housing focus ireland tyrrelstown referendum constitution
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Housing charity Focus Ireland wants the right to a home to be installed in the Constitution to balance the interests of hard-pressed families and so-called “vulture funds”.
The call comes in the organisation’s new five-point plan to tackle the housing and homeless crisis, and the idea of a referendum on the right to a home comes with specific reference to the situation in Tyrrelstown where 200 renting families are facing eviction as their homes look set to be sold.
Also included in the short document are suggestions that any new government should set a deadline for achieving an end to family homelessness as latest figures from January show that 884 families are without stable accommodation.
Another aim is for a target date to be set to end long-term homelessness and the need to sleep rough.
Acting Taoiseach Enda Kenny previously said he hopes to resolve the issue by the end of this year, but advocacy groups believe this timeline to be unrealistic.
On top of the existing €3.8 billion commitment to introduce 35,000 social housing units to the market by 2020 Focus Ireland wants to see a total of 40,000 such units supplied by the end of the next government’s term.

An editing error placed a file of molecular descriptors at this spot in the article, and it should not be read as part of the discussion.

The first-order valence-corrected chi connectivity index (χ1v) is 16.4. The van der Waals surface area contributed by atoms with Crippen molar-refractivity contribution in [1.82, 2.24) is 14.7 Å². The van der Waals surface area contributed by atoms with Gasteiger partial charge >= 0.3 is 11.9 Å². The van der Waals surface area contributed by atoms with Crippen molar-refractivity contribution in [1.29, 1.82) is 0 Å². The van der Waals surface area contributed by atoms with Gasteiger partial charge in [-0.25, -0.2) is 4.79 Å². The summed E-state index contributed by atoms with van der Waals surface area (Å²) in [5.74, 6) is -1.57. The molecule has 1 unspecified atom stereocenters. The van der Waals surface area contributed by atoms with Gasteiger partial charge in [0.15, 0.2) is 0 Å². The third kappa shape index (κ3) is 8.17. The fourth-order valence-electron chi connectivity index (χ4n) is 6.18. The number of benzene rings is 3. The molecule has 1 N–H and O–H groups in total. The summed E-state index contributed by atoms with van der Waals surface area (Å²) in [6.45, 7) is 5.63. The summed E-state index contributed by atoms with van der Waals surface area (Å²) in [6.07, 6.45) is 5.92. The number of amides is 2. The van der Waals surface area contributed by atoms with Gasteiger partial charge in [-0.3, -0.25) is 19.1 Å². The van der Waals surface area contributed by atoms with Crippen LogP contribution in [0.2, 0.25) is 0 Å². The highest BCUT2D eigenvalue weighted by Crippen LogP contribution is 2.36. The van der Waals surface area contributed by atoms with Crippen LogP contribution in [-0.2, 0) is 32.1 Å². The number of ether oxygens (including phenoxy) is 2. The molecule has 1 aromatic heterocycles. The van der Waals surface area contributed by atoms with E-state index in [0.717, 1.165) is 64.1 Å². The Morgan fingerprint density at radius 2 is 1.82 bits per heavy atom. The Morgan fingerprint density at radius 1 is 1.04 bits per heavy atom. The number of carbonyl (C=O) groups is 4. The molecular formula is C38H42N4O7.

The document also envisages an end to the “youth homeless trap” which has seen over 500 young people enter emergency accommodation.
Commenting on the plan, Focus Ireland’s director of advocacy Mike Allen criticised the last Government’s policies which “helped transform the housing crisis into a homeless emergency”.
“The actions were neither sufficient nor fast enough to deal with the problems, and in some areas, such as Rent Supplement, they actually helped transform the housing crisis into a homeless emergency. We must make sure these mistakes are not repeated,” he said.
He continued: “Since Tyrrelstown everyone who is renting, even if they are keeping up with their rent, feels vulnerable.
“This is an unprecedented crisis but it is vital to stress that there are solutions to these problems - but they will only be delivered if the newly elected Government recognises that this is a national priority.”
Focus Ireland has sent its five-point plan to the leaders of all political parties, and it hopes the ideas contained therein will form the central plan of any future government policy to eradicating homelessness and providing more social housing.
The organisation met the acting Taoiseach earlier this month and said that “key ideas from that meeting are currently being pursued”.